Who needs to know about my Catholic School?
No one parent is exactly like another, though recent national research by the Fordham Institute found that all parents considering non-public educational options believe that academic rigor and physical safety are non-negotiable (so never be shy in demonstrating excellence and safety at your school!). Beyond safety and rigor, the same study found that parents fall into six distinct segments based on their hopes for their child’s education:
- Strivers – (12% of K-12 parents) are primarily concerned with their child attending a top-tier university. These parents may find stories about alumni attending top-tier high schools or universities very intriguing.
- Jeffersonians – (15% of K-12 parents) value a school that “emphasizes instruction in citizenship, democracy and leadership.” Examples of student leadership, character formation, and service projects could draw the attention of parents in this segment.
- Test-Score Hawks – (23% of K-12 parents) favor schools associated with high scores. If a school is able to promote high test scores, it is important to do so.
- Multiculturalists – (22% of K-12 parents) want their children to learn how to work with people from diverse backgrounds. In addition to ethnic diversity, examples of diversity in thought, style of learning, as well as the experiences of the student body and faculty are very effective.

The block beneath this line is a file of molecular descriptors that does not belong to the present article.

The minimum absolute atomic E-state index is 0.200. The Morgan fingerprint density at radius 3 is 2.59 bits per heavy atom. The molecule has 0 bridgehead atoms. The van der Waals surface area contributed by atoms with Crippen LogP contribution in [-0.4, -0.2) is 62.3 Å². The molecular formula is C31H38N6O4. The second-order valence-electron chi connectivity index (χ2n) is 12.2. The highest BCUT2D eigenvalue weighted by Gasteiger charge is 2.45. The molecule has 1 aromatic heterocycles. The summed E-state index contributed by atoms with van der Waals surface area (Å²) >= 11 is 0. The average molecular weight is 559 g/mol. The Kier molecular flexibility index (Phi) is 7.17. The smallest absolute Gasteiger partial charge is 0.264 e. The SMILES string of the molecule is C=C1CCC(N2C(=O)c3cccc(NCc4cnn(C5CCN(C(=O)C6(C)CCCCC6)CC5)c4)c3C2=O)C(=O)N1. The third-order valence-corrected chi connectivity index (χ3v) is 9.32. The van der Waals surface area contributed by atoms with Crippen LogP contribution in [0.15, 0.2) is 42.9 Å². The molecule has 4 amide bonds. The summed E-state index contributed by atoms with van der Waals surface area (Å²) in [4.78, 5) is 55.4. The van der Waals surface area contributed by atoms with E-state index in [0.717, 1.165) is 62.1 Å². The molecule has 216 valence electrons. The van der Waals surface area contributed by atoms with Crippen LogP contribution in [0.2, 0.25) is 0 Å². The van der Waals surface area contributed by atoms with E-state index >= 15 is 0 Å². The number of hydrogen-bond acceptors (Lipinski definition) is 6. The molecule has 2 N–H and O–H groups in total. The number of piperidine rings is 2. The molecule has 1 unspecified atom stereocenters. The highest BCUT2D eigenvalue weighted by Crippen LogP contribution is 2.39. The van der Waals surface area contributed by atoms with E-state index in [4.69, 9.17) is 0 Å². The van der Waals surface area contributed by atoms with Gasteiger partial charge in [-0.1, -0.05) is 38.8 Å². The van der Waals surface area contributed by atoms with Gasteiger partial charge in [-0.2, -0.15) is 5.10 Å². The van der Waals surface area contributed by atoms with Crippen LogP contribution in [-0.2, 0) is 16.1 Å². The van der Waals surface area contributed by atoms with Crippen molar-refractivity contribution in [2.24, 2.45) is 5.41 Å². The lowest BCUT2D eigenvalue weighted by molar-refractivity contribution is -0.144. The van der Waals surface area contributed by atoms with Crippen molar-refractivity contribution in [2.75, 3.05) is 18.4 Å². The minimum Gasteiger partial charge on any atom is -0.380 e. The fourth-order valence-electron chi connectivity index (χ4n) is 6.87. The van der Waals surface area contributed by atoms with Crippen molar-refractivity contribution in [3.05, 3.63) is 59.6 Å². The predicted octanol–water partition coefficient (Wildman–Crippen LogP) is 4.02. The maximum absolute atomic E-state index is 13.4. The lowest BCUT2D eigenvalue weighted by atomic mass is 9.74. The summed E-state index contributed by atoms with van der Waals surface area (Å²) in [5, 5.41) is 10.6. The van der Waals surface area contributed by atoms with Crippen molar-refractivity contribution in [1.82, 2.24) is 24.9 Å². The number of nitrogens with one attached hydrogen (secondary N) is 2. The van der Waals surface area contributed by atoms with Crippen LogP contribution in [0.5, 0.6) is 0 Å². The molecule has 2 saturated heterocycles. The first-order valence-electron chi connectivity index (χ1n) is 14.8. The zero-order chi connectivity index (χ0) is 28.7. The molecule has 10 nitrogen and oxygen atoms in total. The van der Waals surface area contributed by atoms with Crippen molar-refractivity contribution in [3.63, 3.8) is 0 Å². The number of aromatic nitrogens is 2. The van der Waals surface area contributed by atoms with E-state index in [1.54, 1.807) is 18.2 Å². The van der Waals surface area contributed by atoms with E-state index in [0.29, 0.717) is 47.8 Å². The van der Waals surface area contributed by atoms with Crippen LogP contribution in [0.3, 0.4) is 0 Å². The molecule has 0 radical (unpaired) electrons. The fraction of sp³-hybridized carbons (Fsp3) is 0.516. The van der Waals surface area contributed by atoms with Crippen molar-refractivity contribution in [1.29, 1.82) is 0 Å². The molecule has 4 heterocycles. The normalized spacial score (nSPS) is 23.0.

- Expressionists – (15% of K-12 parents) want programs that emphasize music and art instruction. Many Catholic schools have found that programs in music and the arts are highly valued by parents and students.
- Pragmatists – (36% of K-12 parents) value a curriculum that offers vocational classes or job-related programs. If a school is able to promote a curriculum that can bolster a student’s resume at a young age, it is important to do so.
There are many different motivations for a parent to choose a school; this research lends insight in identifying some. The research from Fordham segments parents by their values, but those segments should not be considered exhaustive or mutually exclusive of one another. For instance, religious education as a preference was not included in this study, but Catholic school leaders know that the Catholic Identity of a school is a major factor for many parents. It may be worth noting that in 2012-2013 there were 974,000 Catholics in the Archdiocese of Seattle, of which roughly 125,000 were between the ages of 5 and 14. Additionally, there are more baptized Catholic children under the age of 5 (roughly 30,000) than in all of the Catholic elementary and high schools in the Archdiocese (22,000).
The Enrollment Lead can introduce the committee to some of the research above and (keeping only positive strengths and opportunities in mind) encourage another discussion about the different types of parents that already choose the school and those who might also be interested. Many of the members of the Enrollment Committee are likely parents, so they may begin to categorize themselves while the Enrollment Lead is introducing the different segments of parents in the study. If a conversation begins to pick-up naturally, the Enrollment Lead should ensure that the conversation focuses on parents that will (or already do) find that the school meets their needs.
The following questions can help guide a discussion, narrow the focus of the committee on a target audience to persuade and begin to consider messages to that audience:
- Do we have parents, like those listed in the Fordham study, at our Catholic school?